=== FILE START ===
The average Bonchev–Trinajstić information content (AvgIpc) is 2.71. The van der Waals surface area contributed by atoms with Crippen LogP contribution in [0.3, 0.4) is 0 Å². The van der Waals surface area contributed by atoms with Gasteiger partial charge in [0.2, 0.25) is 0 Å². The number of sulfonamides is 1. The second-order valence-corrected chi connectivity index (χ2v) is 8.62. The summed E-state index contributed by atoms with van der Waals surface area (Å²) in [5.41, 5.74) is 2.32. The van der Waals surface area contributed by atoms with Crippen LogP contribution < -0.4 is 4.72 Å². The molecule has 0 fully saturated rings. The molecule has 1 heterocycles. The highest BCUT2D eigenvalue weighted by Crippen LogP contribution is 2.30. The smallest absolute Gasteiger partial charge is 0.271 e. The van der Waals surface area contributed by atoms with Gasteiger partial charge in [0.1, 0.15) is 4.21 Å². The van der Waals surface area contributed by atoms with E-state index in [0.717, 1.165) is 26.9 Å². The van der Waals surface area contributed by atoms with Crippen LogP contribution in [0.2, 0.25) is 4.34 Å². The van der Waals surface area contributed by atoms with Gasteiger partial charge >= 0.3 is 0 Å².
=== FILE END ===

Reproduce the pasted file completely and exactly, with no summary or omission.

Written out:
The average Bonchev–Trinajstić information content (AvgIpc) is 2.71. The van der Waals surface area contributed by atoms with Crippen LogP contribution in [0.3, 0.4) is 0 Å². The van der Waals surface area contributed by atoms with Gasteiger partial charge in [0.2, 0.25) is 0 Å². The number of sulfonamides is 1. The second-order valence-corrected chi connectivity index (χ2v) is 8.62. The summed E-state index contributed by atoms with van der Waals surface area (Å²) in [5.41, 5.74) is 2.32. The van der Waals surface area contributed by atoms with Crippen LogP contribution < -0.4 is 4.72 Å². The molecule has 0 fully saturated rings. The molecule has 1 heterocycles. The highest BCUT2D eigenvalue weighted by Crippen LogP contribution is 2.30. The smallest absolute Gasteiger partial charge is 0.271 e. The van der Waals surface area contributed by atoms with Gasteiger partial charge in [0.1, 0.15) is 4.21 Å². The van der Waals surface area contributed by atoms with E-state index in [0.717, 1.165) is 26.9 Å². The van der Waals surface area contributed by atoms with Crippen LogP contribution in [0.2, 0.25) is 4.34 Å². The van der Waals surface area contributed by atoms with Gasteiger partial charge >= 0.3 is 0 Å².